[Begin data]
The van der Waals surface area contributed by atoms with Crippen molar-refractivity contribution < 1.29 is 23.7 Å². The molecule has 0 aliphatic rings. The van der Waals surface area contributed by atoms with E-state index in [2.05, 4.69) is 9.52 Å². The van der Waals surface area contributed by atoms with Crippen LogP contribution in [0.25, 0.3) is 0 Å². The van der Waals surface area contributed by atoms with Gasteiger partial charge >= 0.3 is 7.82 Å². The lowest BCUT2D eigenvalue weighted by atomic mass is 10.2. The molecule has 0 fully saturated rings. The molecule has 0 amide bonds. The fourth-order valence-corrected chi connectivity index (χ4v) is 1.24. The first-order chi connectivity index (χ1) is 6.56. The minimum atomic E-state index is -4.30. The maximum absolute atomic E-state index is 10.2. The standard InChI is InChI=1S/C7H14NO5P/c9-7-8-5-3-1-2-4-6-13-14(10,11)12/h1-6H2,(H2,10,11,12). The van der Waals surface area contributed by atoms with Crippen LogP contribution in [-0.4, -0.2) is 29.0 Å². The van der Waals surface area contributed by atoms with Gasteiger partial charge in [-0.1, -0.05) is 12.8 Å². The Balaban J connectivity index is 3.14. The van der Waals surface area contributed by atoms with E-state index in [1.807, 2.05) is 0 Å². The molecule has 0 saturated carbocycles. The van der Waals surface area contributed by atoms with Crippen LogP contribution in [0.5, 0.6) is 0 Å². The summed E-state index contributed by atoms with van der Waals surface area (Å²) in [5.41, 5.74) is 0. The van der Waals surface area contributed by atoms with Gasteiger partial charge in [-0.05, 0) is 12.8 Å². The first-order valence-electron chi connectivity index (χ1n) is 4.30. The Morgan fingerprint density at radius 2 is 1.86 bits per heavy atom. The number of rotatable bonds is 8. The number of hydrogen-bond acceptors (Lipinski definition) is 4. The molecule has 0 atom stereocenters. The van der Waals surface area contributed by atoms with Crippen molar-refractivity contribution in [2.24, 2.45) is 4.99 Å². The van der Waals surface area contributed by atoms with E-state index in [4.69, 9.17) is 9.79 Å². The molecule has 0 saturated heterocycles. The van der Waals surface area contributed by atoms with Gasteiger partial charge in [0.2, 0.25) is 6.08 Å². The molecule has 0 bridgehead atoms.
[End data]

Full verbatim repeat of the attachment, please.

The van der Waals surface area contributed by atoms with Crippen molar-refractivity contribution < 1.29 is 23.7 Å². The molecule has 0 aliphatic rings. The van der Waals surface area contributed by atoms with E-state index in [2.05, 4.69) is 9.52 Å². The van der Waals surface area contributed by atoms with Crippen LogP contribution in [0.25, 0.3) is 0 Å². The van der Waals surface area contributed by atoms with Gasteiger partial charge >= 0.3 is 7.82 Å². The lowest BCUT2D eigenvalue weighted by atomic mass is 10.2. The molecule has 0 fully saturated rings. The molecule has 0 amide bonds. The fourth-order valence-corrected chi connectivity index (χ4v) is 1.24. The first-order chi connectivity index (χ1) is 6.56. The minimum atomic E-state index is -4.30. The maximum absolute atomic E-state index is 10.2. The standard InChI is InChI=1S/C7H14NO5P/c9-7-8-5-3-1-2-4-6-13-14(10,11)12/h1-6H2,(H2,10,11,12). The van der Waals surface area contributed by atoms with Crippen LogP contribution in [-0.4, -0.2) is 29.0 Å². The van der Waals surface area contributed by atoms with Gasteiger partial charge in [-0.1, -0.05) is 12.8 Å². The Balaban J connectivity index is 3.14. The van der Waals surface area contributed by atoms with E-state index in [1.807, 2.05) is 0 Å². The molecule has 0 saturated carbocycles. The van der Waals surface area contributed by atoms with Crippen LogP contribution in [0.5, 0.6) is 0 Å². The summed E-state index contributed by atoms with van der Waals surface area (Å²) in [5.41, 5.74) is 0. The van der Waals surface area contributed by atoms with Gasteiger partial charge in [-0.05, 0) is 12.8 Å². The first-order valence-electron chi connectivity index (χ1n) is 4.30. The Morgan fingerprint density at radius 2 is 1.86 bits per heavy atom. The number of rotatable bonds is 8. The number of hydrogen-bond acceptors (Lipinski definition) is 4. The molecule has 0 atom stereocenters. The van der Waals surface area contributed by atoms with Crippen molar-refractivity contribution in [2.24, 2.45) is 4.99 Å². The van der Waals surface area contributed by atoms with E-state index in [4.69, 9.17) is 9.79 Å². The molecule has 0 saturated heterocycles. The van der Waals surface area contributed by atoms with Gasteiger partial charge in [0.2, 0.25) is 6.08 Å². The molecule has 0 bridgehead atoms.